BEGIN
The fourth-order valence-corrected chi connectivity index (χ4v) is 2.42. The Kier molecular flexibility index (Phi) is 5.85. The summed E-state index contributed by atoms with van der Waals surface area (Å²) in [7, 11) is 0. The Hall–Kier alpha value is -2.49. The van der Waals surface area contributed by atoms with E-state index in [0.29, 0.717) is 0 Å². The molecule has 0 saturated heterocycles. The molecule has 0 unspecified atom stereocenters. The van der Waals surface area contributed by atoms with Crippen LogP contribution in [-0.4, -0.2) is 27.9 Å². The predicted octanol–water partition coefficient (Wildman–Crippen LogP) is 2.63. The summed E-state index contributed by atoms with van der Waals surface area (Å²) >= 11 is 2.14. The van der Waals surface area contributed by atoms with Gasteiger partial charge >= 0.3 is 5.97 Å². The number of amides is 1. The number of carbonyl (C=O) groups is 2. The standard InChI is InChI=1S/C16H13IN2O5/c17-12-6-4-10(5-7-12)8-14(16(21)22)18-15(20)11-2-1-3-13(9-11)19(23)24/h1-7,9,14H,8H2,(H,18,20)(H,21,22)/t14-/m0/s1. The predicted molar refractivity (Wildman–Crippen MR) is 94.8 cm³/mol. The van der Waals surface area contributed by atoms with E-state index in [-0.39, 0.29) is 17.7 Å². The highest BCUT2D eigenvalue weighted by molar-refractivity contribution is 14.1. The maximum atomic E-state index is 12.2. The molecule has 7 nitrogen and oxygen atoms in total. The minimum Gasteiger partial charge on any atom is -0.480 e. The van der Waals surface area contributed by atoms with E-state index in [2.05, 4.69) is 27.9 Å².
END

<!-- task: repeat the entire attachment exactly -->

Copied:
The fourth-order valence-corrected chi connectivity index (χ4v) is 2.42. The Kier molecular flexibility index (Phi) is 5.85. The summed E-state index contributed by atoms with van der Waals surface area (Å²) in [7, 11) is 0. The Hall–Kier alpha value is -2.49. The van der Waals surface area contributed by atoms with E-state index in [0.29, 0.717) is 0 Å². The molecule has 0 saturated heterocycles. The molecule has 0 unspecified atom stereocenters. The van der Waals surface area contributed by atoms with Crippen LogP contribution in [-0.4, -0.2) is 27.9 Å². The predicted octanol–water partition coefficient (Wildman–Crippen LogP) is 2.63. The summed E-state index contributed by atoms with van der Waals surface area (Å²) >= 11 is 2.14. The van der Waals surface area contributed by atoms with Gasteiger partial charge >= 0.3 is 5.97 Å². The number of amides is 1. The number of carbonyl (C=O) groups is 2. The standard InChI is InChI=1S/C16H13IN2O5/c17-12-6-4-10(5-7-12)8-14(16(21)22)18-15(20)11-2-1-3-13(9-11)19(23)24/h1-7,9,14H,8H2,(H,18,20)(H,21,22)/t14-/m0/s1. The predicted molar refractivity (Wildman–Crippen MR) is 94.8 cm³/mol. The van der Waals surface area contributed by atoms with E-state index in [-0.39, 0.29) is 17.7 Å². The highest BCUT2D eigenvalue weighted by molar-refractivity contribution is 14.1. The maximum atomic E-state index is 12.2. The molecule has 7 nitrogen and oxygen atoms in total. The minimum Gasteiger partial charge on any atom is -0.480 e. The van der Waals surface area contributed by atoms with E-state index in [2.05, 4.69) is 27.9 Å².